BUT I also think that oftentimes skaters who earn high scores even with mistakes earned those scores on the basis of better skating skills, more difficult and complex programs, better quality on the successfully completed elements, etc., and that judges are rewarding what the skaters actually did on the ice, penalizing the mistakes and rewarding all the good qualities.

    But observers who judge the success of a performance primarily by counting the mistakes and counting the jumps landed might disagree that that skater was better in areas that they don't find obvious or of interest. So they assume that the judges are scoring the skater's reputation rather than their actual skating that day.

    Since we can't really read the judges' minds, it's hard to tell when the judges were being more accurate than we were at evaluating the overall package of skills demonstrated in this competition and when they were overly influenced by expectations really got this one wrong.

    When it comes to comparing a stronger skater with a few obvious mistakes vs. a less strong skater having a good day, there's always room for disagreement as to which should come out ahead. Under 6.0, each judge had to decide how to rank them, and they didn't always agree with each other let alone with the fans. Under IJS, they just have to mark each element and each component and can only guestimate what that will do to the final results.

  5. #20
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    Quote Originally Posted by eyria View Post
    Until recently, I would have agreed. However, lately, the judging of the ladies' event at Nationals seems nearly as subject to politics and favoritism as any committee possibly could be.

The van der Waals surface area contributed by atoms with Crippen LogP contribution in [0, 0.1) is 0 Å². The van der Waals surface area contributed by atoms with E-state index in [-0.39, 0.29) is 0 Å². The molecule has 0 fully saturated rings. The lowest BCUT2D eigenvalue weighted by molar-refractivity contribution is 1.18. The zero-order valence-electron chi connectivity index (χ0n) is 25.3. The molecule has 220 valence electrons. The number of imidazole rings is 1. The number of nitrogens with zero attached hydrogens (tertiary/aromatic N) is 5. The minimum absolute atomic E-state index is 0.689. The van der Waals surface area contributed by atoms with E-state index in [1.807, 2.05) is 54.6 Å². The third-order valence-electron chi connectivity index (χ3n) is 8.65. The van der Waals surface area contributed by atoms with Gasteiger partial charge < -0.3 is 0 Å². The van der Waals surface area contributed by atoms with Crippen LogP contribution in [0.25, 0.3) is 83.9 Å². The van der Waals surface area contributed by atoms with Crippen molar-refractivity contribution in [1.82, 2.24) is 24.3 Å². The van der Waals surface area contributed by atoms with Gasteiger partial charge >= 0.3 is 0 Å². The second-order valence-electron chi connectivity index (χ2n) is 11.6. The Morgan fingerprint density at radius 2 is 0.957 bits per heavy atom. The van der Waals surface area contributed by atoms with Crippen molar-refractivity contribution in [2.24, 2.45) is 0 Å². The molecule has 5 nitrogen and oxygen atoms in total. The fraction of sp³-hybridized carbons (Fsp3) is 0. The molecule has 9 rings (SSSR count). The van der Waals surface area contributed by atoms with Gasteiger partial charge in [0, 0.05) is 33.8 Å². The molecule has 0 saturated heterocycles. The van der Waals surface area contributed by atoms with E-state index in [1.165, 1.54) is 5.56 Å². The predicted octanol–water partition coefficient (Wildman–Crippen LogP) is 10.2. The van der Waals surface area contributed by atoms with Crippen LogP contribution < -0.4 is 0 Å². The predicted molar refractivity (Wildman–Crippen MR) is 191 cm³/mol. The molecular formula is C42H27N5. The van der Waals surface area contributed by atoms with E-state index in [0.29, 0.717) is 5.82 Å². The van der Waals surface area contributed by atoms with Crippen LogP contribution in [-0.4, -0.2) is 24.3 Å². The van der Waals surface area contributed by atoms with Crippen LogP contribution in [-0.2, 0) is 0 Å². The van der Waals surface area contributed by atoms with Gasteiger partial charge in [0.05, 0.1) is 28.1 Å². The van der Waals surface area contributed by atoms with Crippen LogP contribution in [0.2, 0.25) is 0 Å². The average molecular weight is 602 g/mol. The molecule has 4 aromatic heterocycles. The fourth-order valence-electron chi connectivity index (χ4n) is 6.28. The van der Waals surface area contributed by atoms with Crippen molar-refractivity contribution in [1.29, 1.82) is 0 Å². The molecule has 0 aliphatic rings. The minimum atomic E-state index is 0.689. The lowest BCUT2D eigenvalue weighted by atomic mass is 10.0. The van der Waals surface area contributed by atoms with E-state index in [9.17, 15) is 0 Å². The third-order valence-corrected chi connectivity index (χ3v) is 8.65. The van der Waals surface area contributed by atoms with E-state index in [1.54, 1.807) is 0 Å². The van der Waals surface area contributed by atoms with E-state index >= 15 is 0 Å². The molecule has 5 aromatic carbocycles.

Lately??? It has always been this way. Perhaps you are too young to remember.

  6. #21
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    Just because your favorite was not selected for Worlds does not mean the Judges got it wrong.

  7. #22
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    Quote Originally Posted by Bentley View Post
    Just because your favorite was not selected for Worlds does not mean the Judges got it wrong.
    AMEN!!!!!!

    I realize everyone is probably having a good ol' time discussing how poor Gao got left off the team, how Gold didn't deserve it (I guess blowing the roof off the arena didn't count) etc. etc. I could go along with including other competitions with National placement for 2nd and 3rd (when possible) but the point made about the GP assignments would negate that. And I do agree that some GPs are harder than others and you have to consider are you skating against another country's A team or B+ team - so therefore the competition wouldn't be equal. (for example, if I were a skater I'd rather compete against Fumie Suguri than Miki Ando or ___________ fill in the blank from the Japanese team)

    And the part that I always stumble over is the intangible factor of skating. The "it" factor, if you will! For example, I think Gracie has it and Christina doesn't. Is it just my preference? Probably. Maybe. But should who goes to Worlds and/or the Olys depend on 2 skates? SP and LP? See I still happen to think Jeremy Abbott is wayyyyyyyyyyy far more rounded than Max Aaron. But......Jeremy blew his long program and Max didn't! Anyway you look at those who are chosen you can come up with an inconsistency, and unfairness, a bias, and maybe more luck than the next guy.

    If you wait to discuss second and third placements then you're dealing with politics. I can see where individual skaters could have lobbyists for their fate. That whole thing just smacks of not-so-good.

    I say leave it the way it is.
    Last edited by noskates; 02-12-2013 at 08:02 PM.

  8. #23
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    Quote Originally Posted by chuckm View Post
    No matter how the US World team is selected, there will always be disgruntled fans who are mad that their favorite skater didn't get the nod.

    Most countries use their Nationals as the selection criteria (or did, until the ISU minimums entered the picture). Canada and Russia are some of the only major federations who waffle and add other post-Nationals criteria. I don't see why the US needs to follow their example.
    Most? I'd be interested in actually checking it out.

  9. #24
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    I think a little more flexibility would be useful. For example, had Miner and Abbott finished the other way around (Abbott 2nd and Miner 3rd) I'd like to see some kind of provision to not send Abbott and send Miner instead, because let's face it, Abbott's blown enough chances on the World stage.